Tweezing at the Nanoscale

Like a decorator placing cherries atop a fresh-baked cake, scientists used light-based nanotweezers to precisely position six silver balls, each a thousandth the width of a human hair, in a ring.  Credit: Linhan Lin.

Like a decorator placing cherries atop a fresh-baked cake, scientists used light-based nanotweezers to precisely position six silver balls, each a thousandth the width of a human hair, in a ring. Credit: Linhan Lin.

What gets measured at the nanoscale can be both mind-bogglingly small and incredibly important. Think of the transistors powering a computer chip, about 1,000 of which can fit across the width of a human hair, or critical parts of the machinery within human cells. Soon, however, people may start manipulating nanoscale objects like these, using a light-based innovation spearheaded by a team of University of Texas at Austin engineers and physicists.

In much the same way that mechanical tweezers handle something precise like a splinter, the new tool, nicknamed “nanotweezers,” handles nanoparticles using light and heat. Already the researchers have used the tool to successfully trap polystyrene beads, silicon nanowires, metal nanostructures and more. They envision the next frontier opening a new chapter in nanomedicine wherein live cells are manipulated, perhaps to communicate with one another or to shift molecules so as to improve drug release.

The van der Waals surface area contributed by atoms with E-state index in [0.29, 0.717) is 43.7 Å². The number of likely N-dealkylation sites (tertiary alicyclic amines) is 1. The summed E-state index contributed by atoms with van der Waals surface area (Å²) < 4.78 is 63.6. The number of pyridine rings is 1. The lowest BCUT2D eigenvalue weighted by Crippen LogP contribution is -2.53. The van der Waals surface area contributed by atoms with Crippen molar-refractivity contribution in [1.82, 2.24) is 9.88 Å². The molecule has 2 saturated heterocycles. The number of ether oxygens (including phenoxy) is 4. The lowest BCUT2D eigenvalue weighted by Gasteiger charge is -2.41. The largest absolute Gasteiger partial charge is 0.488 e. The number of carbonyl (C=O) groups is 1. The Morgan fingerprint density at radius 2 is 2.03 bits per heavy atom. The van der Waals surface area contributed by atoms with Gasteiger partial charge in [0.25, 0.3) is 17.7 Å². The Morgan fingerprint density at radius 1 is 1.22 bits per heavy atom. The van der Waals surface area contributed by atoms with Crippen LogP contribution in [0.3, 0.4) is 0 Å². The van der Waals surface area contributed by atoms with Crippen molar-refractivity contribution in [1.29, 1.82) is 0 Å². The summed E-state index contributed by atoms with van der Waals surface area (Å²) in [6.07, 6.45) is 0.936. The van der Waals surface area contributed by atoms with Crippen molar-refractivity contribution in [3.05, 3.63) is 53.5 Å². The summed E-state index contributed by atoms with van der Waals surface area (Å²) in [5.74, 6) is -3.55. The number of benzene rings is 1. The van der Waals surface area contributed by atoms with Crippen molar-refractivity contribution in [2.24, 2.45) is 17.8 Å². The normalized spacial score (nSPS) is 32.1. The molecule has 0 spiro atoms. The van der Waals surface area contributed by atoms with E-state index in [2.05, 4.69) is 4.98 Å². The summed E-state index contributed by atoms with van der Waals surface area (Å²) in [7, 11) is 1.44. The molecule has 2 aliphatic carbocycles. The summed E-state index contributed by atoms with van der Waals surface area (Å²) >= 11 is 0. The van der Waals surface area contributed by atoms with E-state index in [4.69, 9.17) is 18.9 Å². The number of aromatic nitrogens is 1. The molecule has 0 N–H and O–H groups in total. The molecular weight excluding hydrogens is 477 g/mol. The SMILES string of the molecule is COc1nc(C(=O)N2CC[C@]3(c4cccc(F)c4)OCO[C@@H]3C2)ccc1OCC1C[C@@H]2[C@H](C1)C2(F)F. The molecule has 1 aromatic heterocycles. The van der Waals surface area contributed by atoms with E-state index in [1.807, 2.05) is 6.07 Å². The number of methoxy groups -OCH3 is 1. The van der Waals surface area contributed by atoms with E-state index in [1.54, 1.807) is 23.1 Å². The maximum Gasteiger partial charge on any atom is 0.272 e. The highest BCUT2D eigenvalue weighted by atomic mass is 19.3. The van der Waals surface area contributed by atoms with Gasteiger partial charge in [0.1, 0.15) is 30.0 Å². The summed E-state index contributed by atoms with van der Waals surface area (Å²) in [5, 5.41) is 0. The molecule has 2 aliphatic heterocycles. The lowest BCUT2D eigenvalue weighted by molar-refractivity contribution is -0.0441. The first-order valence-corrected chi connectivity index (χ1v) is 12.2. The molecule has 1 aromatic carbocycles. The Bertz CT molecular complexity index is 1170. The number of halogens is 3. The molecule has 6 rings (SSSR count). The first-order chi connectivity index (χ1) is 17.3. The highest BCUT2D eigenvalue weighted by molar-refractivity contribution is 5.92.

Ernst-Ludwig Florin, associate professor of physics and a member of UT’s Center for Nonlinear Dynamics, along with graduate student Emanuel Lissek, precisely measured, evaluated and demonstrated the strength of the nanotweezers, conceived of by Yuebing Zheng from the Cockrell School of Engineering, using a state-of-the art custom microscope developed by Florin. The opto-thermoelectric nanotweezers are already giving scientists insights into how matter organizes and could pave the way for the discovery of new functional materials. The innovation also creates possibilities for other breakthroughs in nanophotonics, which is the study of light-matter interaction at the nanometer scale. By bridging nanophotonics, nanochemistry and nanophysics, the research team discovered how to manipulate and analyze nanoparticles in ways that, before now, were beyond the reach of science.